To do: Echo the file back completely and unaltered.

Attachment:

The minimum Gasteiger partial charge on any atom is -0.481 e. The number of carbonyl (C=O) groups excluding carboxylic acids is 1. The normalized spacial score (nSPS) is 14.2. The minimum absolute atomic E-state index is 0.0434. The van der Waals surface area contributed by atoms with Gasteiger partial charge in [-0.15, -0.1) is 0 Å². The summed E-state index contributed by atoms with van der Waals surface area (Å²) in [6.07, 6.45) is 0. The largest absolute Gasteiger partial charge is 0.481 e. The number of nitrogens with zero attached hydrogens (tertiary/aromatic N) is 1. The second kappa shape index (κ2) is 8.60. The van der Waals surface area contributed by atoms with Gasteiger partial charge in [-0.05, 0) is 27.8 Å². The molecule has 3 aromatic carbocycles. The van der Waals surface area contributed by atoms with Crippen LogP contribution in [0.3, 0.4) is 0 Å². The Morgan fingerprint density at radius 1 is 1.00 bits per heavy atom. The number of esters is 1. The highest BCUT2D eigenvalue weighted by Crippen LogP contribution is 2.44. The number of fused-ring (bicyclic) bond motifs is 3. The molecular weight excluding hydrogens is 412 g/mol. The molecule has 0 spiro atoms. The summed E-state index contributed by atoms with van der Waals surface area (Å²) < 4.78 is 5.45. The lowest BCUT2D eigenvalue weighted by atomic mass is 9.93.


The minimum Gasteiger partial charge on any atom is -0.481 e. The number of carbonyl (C=O) groups excluding carboxylic acids is 1. The normalized spacial score (nSPS) is 14.2. The minimum absolute atomic E-state index is 0.0434. The van der Waals surface area contributed by atoms with Gasteiger partial charge in [-0.15, -0.1) is 0 Å². The summed E-state index contributed by atoms with van der Waals surface area (Å²) in [6.07, 6.45) is 0. The largest absolute Gasteiger partial charge is 0.481 e. The number of nitrogens with zero attached hydrogens (tertiary/aromatic N) is 1. The second kappa shape index (κ2) is 8.60. The van der Waals surface area contributed by atoms with Gasteiger partial charge in [-0.05, 0) is 27.8 Å². The molecule has 3 aromatic carbocycles. The van der Waals surface area contributed by atoms with Crippen LogP contribution in [0.3, 0.4) is 0 Å². The Morgan fingerprint density at radius 1 is 1.00 bits per heavy atom. The number of esters is 1. The highest BCUT2D eigenvalue weighted by Crippen LogP contribution is 2.44. The number of fused-ring (bicyclic) bond motifs is 3. The molecular weight excluding hydrogens is 412 g/mol. The molecule has 0 spiro atoms. The summed E-state index contributed by atoms with van der Waals surface area (Å²) < 4.78 is 5.45. The lowest BCUT2D eigenvalue weighted by atomic mass is 9.93.